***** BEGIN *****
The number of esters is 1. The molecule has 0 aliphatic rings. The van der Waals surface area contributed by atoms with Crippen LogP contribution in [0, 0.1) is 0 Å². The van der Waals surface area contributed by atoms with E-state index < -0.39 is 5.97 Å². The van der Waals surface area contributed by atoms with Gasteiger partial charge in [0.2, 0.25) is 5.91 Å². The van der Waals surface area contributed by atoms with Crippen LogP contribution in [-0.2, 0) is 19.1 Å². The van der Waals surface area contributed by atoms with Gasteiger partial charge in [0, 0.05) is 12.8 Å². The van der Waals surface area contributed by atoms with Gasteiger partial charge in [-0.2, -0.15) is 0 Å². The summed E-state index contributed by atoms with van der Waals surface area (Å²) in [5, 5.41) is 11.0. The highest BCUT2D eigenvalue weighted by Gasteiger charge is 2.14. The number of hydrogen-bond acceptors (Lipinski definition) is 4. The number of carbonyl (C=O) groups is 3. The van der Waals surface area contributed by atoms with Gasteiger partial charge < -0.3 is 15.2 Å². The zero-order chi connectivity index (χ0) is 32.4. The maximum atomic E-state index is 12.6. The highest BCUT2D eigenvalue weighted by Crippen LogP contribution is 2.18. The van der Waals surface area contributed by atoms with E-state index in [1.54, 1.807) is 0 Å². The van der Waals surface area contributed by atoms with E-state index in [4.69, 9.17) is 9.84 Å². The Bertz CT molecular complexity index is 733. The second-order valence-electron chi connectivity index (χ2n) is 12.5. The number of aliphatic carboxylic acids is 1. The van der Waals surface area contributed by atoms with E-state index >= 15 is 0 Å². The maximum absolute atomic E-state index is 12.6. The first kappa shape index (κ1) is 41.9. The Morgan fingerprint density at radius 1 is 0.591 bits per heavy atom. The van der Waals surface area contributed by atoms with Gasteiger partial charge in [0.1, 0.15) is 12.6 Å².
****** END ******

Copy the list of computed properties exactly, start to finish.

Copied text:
The number of esters is 1. The molecule has 0 aliphatic rings. The van der Waals surface area contributed by atoms with Crippen LogP contribution in [0, 0.1) is 0 Å². The van der Waals surface area contributed by atoms with E-state index < -0.39 is 5.97 Å². The van der Waals surface area contributed by atoms with Gasteiger partial charge in [0.2, 0.25) is 5.91 Å². The van der Waals surface area contributed by atoms with Crippen LogP contribution in [-0.2, 0) is 19.1 Å². The van der Waals surface area contributed by atoms with Gasteiger partial charge in [0, 0.05) is 12.8 Å². The van der Waals surface area contributed by atoms with Gasteiger partial charge in [-0.2, -0.15) is 0 Å². The summed E-state index contributed by atoms with van der Waals surface area (Å²) in [5, 5.41) is 11.0. The highest BCUT2D eigenvalue weighted by Gasteiger charge is 2.14. The number of hydrogen-bond acceptors (Lipinski definition) is 4. The number of carbonyl (C=O) groups is 3. The van der Waals surface area contributed by atoms with Gasteiger partial charge < -0.3 is 15.2 Å². The zero-order chi connectivity index (χ0) is 32.4. The maximum atomic E-state index is 12.6. The highest BCUT2D eigenvalue weighted by Crippen LogP contribution is 2.18. The van der Waals surface area contributed by atoms with E-state index in [1.54, 1.807) is 0 Å². The van der Waals surface area contributed by atoms with E-state index in [4.69, 9.17) is 9.84 Å². The Bertz CT molecular complexity index is 733. The second-order valence-electron chi connectivity index (χ2n) is 12.5. The number of aliphatic carboxylic acids is 1. The van der Waals surface area contributed by atoms with E-state index >= 15 is 0 Å². The maximum absolute atomic E-state index is 12.6. The first kappa shape index (κ1) is 41.9. The Morgan fingerprint density at radius 1 is 0.591 bits per heavy atom. The van der Waals surface area contributed by atoms with Gasteiger partial charge in [0.1, 0.15) is 12.6 Å².